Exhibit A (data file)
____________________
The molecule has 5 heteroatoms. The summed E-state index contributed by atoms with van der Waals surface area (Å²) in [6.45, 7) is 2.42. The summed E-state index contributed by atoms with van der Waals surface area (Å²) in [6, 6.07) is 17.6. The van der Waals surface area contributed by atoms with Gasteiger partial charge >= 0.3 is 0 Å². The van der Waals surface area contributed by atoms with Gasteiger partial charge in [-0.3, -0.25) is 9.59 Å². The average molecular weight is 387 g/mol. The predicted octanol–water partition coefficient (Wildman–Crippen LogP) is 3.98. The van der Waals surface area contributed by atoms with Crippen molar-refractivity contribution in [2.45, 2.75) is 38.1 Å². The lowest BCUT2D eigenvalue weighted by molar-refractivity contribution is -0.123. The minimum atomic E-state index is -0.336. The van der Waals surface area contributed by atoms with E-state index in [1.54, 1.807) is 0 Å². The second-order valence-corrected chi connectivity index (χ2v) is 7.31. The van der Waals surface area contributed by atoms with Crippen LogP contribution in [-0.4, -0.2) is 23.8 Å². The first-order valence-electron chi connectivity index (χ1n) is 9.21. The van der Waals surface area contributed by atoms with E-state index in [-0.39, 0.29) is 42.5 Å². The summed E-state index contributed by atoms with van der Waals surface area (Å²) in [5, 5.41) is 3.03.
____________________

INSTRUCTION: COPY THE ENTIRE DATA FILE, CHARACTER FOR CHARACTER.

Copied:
The molecule has 5 heteroatoms. The summed E-state index contributed by atoms with van der Waals surface area (Å²) in [6.45, 7) is 2.42. The summed E-state index contributed by atoms with van der Waals surface area (Å²) in [6, 6.07) is 17.6. The van der Waals surface area contributed by atoms with Gasteiger partial charge >= 0.3 is 0 Å². The van der Waals surface area contributed by atoms with Gasteiger partial charge in [-0.3, -0.25) is 9.59 Å². The average molecular weight is 387 g/mol. The predicted octanol–water partition coefficient (Wildman–Crippen LogP) is 3.98. The van der Waals surface area contributed by atoms with Crippen molar-refractivity contribution in [2.45, 2.75) is 38.1 Å². The lowest BCUT2D eigenvalue weighted by molar-refractivity contribution is -0.123. The minimum atomic E-state index is -0.336. The van der Waals surface area contributed by atoms with E-state index in [1.54, 1.807) is 0 Å². The second-order valence-corrected chi connectivity index (χ2v) is 7.31. The van der Waals surface area contributed by atoms with Crippen LogP contribution in [-0.4, -0.2) is 23.8 Å². The first-order valence-electron chi connectivity index (χ1n) is 9.21. The van der Waals surface area contributed by atoms with E-state index in [-0.39, 0.29) is 42.5 Å². The summed E-state index contributed by atoms with van der Waals surface area (Å²) in [5, 5.41) is 3.03.